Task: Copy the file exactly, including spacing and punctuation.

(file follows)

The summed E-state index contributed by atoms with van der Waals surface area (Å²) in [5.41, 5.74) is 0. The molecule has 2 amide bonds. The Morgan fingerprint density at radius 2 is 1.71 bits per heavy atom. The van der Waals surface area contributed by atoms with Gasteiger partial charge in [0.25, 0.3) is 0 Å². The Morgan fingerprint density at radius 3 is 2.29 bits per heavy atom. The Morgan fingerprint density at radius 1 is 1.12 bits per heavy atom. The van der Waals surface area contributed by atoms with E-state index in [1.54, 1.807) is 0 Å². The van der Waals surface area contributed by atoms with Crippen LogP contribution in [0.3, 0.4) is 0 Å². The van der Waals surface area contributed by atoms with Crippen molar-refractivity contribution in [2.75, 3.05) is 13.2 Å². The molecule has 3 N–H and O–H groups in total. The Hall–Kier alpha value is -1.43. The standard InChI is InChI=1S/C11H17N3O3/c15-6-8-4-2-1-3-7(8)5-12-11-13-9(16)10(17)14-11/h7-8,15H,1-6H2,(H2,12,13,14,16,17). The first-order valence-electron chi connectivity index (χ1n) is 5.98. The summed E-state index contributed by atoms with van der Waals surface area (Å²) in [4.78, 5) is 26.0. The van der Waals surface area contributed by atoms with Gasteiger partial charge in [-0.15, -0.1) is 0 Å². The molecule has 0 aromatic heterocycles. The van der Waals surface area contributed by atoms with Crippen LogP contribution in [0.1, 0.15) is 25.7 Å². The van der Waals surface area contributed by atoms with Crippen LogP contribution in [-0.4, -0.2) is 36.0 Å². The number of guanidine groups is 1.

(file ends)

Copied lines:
The summed E-state index contributed by atoms with van der Waals surface area (Å²) in [5.41, 5.74) is 0. The molecule has 2 amide bonds. The Morgan fingerprint density at radius 2 is 1.71 bits per heavy atom. The van der Waals surface area contributed by atoms with Gasteiger partial charge in [0.25, 0.3) is 0 Å². The Morgan fingerprint density at radius 3 is 2.29 bits per heavy atom. The Morgan fingerprint density at radius 1 is 1.12 bits per heavy atom. The van der Waals surface area contributed by atoms with E-state index in [1.54, 1.807) is 0 Å². The van der Waals surface area contributed by atoms with Crippen LogP contribution in [0.3, 0.4) is 0 Å². The van der Waals surface area contributed by atoms with Crippen molar-refractivity contribution in [2.75, 3.05) is 13.2 Å². The molecule has 3 N–H and O–H groups in total. The Hall–Kier alpha value is -1.43. The standard InChI is InChI=1S/C11H17N3O3/c15-6-8-4-2-1-3-7(8)5-12-11-13-9(16)10(17)14-11/h7-8,15H,1-6H2,(H2,12,13,14,16,17). The first-order valence-electron chi connectivity index (χ1n) is 5.98. The summed E-state index contributed by atoms with van der Waals surface area (Å²) in [4.78, 5) is 26.0. The van der Waals surface area contributed by atoms with Gasteiger partial charge in [-0.15, -0.1) is 0 Å². The molecule has 0 aromatic heterocycles. The van der Waals surface area contributed by atoms with Crippen LogP contribution in [0.1, 0.15) is 25.7 Å². The van der Waals surface area contributed by atoms with Crippen LogP contribution in [-0.4, -0.2) is 36.0 Å². The number of guanidine groups is 1.